Thursday, August 03, 2006

UAC Data Virtualization

Windows Vista includes file and registry virtualization technology for applications that are not UAC compliant and that have historically required an administrator's access token to run correctly. Virtualization ensures that even applications that are not UAC compliant will be compatible with Windows Vista. When a non-UAC-compliant administrative application attempts to write to a protected directory, such as Program Files, UAC gives the application its own virtualized view of the resource it is attempting to change, using a copy-on-write strategy. The virtualized copy is maintained under the user's profile. As a result, a separate copy of the virtualized file is created for each user that runs the non-compliant application.

For example, if an application attempts to write to “C:\program files\appname\settings.ini” and the user doesn’t have permissions to write to that directory, the write will get redirected to “C:\Users\username\AppData\Local\VirtualStore\Program Files\appname\.” A write to "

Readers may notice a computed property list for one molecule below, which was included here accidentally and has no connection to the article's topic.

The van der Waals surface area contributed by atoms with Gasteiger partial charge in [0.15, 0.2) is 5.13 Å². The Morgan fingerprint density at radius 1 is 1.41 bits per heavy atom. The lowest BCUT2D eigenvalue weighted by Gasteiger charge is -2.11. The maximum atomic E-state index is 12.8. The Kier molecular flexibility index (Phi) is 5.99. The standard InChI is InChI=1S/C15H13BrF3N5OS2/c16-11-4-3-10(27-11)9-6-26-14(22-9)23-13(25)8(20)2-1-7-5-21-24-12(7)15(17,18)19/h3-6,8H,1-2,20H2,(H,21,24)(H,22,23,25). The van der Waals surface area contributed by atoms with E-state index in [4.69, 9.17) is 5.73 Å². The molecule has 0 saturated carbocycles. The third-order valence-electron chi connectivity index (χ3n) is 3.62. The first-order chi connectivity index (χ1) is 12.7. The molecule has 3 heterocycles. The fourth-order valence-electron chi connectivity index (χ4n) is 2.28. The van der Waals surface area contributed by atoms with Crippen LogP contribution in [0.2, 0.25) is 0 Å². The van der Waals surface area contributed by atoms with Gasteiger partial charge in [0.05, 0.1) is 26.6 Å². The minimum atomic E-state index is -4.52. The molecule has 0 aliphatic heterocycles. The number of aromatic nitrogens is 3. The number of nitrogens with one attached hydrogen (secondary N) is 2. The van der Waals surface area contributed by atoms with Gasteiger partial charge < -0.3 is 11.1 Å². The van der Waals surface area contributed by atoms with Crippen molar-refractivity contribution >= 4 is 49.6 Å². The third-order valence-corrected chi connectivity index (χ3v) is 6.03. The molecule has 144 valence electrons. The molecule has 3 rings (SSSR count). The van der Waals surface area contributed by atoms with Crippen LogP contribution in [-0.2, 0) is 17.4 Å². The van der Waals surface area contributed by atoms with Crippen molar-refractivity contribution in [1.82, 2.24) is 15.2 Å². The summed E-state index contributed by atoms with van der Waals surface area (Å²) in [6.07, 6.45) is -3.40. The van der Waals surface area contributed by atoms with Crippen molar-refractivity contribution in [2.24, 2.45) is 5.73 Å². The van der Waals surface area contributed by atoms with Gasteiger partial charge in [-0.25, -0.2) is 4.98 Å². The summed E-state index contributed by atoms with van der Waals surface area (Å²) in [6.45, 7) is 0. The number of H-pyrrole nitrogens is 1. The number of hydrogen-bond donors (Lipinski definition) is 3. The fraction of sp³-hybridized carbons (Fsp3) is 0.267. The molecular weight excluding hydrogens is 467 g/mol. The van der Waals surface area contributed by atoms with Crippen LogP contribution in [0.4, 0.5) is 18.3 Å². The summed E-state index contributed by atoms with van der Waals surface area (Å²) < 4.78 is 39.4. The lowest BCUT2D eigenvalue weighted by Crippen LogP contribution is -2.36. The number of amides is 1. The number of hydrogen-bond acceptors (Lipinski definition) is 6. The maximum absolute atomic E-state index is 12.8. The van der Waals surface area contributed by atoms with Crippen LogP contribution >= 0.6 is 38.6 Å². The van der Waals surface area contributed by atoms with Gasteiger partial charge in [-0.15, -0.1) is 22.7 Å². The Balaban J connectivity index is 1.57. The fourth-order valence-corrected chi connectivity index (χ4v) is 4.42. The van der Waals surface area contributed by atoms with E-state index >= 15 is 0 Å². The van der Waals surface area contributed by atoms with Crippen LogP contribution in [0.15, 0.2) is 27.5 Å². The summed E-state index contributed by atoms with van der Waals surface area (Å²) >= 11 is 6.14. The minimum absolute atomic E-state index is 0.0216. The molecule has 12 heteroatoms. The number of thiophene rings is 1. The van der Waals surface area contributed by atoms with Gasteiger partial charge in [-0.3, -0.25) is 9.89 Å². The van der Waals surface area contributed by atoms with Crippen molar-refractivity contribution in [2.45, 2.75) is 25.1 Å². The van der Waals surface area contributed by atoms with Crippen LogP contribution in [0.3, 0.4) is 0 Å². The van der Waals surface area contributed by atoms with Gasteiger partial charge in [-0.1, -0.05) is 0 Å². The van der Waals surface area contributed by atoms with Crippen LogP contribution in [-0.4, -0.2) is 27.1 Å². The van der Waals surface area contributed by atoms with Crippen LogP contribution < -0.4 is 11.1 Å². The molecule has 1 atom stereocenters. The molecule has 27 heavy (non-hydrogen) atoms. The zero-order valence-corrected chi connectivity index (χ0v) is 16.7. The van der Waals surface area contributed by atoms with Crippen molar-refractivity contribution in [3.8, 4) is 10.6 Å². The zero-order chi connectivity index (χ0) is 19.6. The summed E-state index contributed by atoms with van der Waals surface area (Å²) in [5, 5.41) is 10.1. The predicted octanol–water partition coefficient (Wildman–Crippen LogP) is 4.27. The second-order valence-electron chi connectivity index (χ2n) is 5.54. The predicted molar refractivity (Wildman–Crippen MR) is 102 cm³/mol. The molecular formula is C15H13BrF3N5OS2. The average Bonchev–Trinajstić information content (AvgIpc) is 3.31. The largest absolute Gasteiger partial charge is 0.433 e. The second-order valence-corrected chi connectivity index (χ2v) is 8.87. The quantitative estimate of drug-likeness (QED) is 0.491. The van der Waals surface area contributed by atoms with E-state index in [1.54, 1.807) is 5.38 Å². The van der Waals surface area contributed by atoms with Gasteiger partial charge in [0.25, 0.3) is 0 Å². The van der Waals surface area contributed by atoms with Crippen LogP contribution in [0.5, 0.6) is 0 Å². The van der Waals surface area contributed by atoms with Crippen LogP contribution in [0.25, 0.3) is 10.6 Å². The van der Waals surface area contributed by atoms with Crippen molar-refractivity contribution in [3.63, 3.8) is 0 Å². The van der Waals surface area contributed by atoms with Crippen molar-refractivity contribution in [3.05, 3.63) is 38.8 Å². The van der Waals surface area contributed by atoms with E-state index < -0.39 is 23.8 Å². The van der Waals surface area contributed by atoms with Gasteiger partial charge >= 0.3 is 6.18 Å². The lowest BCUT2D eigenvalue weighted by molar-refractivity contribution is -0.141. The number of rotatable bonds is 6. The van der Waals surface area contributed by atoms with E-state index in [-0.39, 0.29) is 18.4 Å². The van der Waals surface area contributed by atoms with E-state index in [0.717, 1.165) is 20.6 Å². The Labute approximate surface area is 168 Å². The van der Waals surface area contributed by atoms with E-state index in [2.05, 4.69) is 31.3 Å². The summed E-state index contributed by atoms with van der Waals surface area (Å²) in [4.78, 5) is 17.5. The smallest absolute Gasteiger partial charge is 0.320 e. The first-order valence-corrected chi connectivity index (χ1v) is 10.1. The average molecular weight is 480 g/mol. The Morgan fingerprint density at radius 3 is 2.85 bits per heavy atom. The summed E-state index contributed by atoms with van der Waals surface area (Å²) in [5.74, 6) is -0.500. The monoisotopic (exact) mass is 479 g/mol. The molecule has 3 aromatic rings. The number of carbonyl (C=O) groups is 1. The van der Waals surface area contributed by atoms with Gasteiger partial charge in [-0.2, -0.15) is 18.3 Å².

HKLM\Software\AppName" will get redirected to "

Virtualization is enabled by default in Windows Vista. Virtualization does not apply to applications that are elevated and run with a full administrative access token. Virtualization is disabled for an application if a program includes an application manifest with a requested execution level attribute.

Although virtualization allows the overwhelming majority of pre-Windows Vista applications to run, it is a short-term fix and not a long-term solution. Application developers should modify their applications to be compliant with the Windows Vista Logo program as soon as possible, rather than relying on file, folder, and registry virtualization.


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? What is your best take in cost vs performance among those three? I need a good advice please... Thanks in advance!


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